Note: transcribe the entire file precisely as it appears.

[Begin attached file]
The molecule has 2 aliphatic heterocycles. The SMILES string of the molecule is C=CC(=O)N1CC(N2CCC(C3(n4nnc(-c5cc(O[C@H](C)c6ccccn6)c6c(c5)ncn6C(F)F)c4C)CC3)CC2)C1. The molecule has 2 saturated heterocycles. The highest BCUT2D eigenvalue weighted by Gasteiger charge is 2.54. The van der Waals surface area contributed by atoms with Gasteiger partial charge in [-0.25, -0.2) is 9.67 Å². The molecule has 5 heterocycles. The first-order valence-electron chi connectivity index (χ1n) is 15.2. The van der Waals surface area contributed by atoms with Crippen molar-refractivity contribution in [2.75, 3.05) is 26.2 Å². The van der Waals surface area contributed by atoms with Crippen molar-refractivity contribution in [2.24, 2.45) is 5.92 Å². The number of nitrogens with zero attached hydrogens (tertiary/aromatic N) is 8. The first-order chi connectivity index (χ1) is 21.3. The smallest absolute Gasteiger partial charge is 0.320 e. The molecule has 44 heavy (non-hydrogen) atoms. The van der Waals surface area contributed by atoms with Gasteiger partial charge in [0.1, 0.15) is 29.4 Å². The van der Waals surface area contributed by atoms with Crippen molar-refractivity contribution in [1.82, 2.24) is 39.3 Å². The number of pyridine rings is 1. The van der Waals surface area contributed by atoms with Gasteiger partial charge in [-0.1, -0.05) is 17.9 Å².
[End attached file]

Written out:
The molecule has 2 aliphatic heterocycles. The SMILES string of the molecule is C=CC(=O)N1CC(N2CCC(C3(n4nnc(-c5cc(O[C@H](C)c6ccccn6)c6c(c5)ncn6C(F)F)c4C)CC3)CC2)C1. The molecule has 2 saturated heterocycles. The highest BCUT2D eigenvalue weighted by Gasteiger charge is 2.54. The van der Waals surface area contributed by atoms with Gasteiger partial charge in [-0.25, -0.2) is 9.67 Å². The molecule has 5 heterocycles. The first-order valence-electron chi connectivity index (χ1n) is 15.2. The van der Waals surface area contributed by atoms with Crippen molar-refractivity contribution in [2.75, 3.05) is 26.2 Å². The van der Waals surface area contributed by atoms with Crippen molar-refractivity contribution in [2.24, 2.45) is 5.92 Å². The number of nitrogens with zero attached hydrogens (tertiary/aromatic N) is 8. The first-order chi connectivity index (χ1) is 21.3. The smallest absolute Gasteiger partial charge is 0.320 e. The molecule has 44 heavy (non-hydrogen) atoms. The van der Waals surface area contributed by atoms with Gasteiger partial charge in [0.1, 0.15) is 29.4 Å². The van der Waals surface area contributed by atoms with Crippen molar-refractivity contribution in [1.82, 2.24) is 39.3 Å². The number of pyridine rings is 1. The van der Waals surface area contributed by atoms with Gasteiger partial charge in [-0.1, -0.05) is 17.9 Å².